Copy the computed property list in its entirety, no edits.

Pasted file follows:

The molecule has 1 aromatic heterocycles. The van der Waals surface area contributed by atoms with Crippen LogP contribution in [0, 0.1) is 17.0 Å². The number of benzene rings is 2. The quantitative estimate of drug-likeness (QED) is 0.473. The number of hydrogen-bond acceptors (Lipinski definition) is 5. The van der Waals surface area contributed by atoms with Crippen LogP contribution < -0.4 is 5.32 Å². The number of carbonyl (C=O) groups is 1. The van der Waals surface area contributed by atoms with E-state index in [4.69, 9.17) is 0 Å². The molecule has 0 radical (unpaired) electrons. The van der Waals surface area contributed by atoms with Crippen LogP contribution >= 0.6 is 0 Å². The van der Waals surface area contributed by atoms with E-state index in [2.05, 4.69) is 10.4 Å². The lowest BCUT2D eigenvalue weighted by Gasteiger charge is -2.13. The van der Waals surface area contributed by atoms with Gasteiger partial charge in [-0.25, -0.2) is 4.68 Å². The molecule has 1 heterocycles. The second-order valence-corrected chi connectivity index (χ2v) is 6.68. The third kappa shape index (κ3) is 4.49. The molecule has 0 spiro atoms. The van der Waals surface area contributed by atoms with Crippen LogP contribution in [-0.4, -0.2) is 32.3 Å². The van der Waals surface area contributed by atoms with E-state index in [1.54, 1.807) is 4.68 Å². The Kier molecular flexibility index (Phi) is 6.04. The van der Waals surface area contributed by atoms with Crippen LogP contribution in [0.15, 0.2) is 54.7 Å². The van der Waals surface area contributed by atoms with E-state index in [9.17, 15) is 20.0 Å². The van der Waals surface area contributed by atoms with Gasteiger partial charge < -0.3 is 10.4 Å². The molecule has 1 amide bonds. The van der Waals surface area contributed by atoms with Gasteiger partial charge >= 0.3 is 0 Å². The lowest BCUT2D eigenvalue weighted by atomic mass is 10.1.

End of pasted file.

The molecule has 1 aromatic heterocycles. The van der Waals surface area contributed by atoms with Crippen LogP contribution in [0, 0.1) is 17.0 Å². The number of benzene rings is 2. The quantitative estimate of drug-likeness (QED) is 0.473. The number of hydrogen-bond acceptors (Lipinski definition) is 5. The van der Waals surface area contributed by atoms with Crippen LogP contribution < -0.4 is 5.32 Å². The number of carbonyl (C=O) groups is 1. The van der Waals surface area contributed by atoms with E-state index in [4.69, 9.17) is 0 Å². The molecule has 0 radical (unpaired) electrons. The van der Waals surface area contributed by atoms with Crippen LogP contribution >= 0.6 is 0 Å². The van der Waals surface area contributed by atoms with E-state index in [2.05, 4.69) is 10.4 Å². The lowest BCUT2D eigenvalue weighted by Gasteiger charge is -2.13. The van der Waals surface area contributed by atoms with Gasteiger partial charge in [-0.25, -0.2) is 4.68 Å². The molecule has 1 heterocycles. The second-order valence-corrected chi connectivity index (χ2v) is 6.68. The third kappa shape index (κ3) is 4.49. The molecule has 0 spiro atoms. The van der Waals surface area contributed by atoms with Crippen LogP contribution in [-0.4, -0.2) is 32.3 Å². The van der Waals surface area contributed by atoms with E-state index in [1.54, 1.807) is 4.68 Å². The Kier molecular flexibility index (Phi) is 6.04. The van der Waals surface area contributed by atoms with Crippen LogP contribution in [0.15, 0.2) is 54.7 Å². The van der Waals surface area contributed by atoms with E-state index in [9.17, 15) is 20.0 Å². The van der Waals surface area contributed by atoms with Gasteiger partial charge < -0.3 is 10.4 Å². The molecule has 1 amide bonds. The van der Waals surface area contributed by atoms with Gasteiger partial charge >= 0.3 is 0 Å². The lowest BCUT2D eigenvalue weighted by atomic mass is 10.1.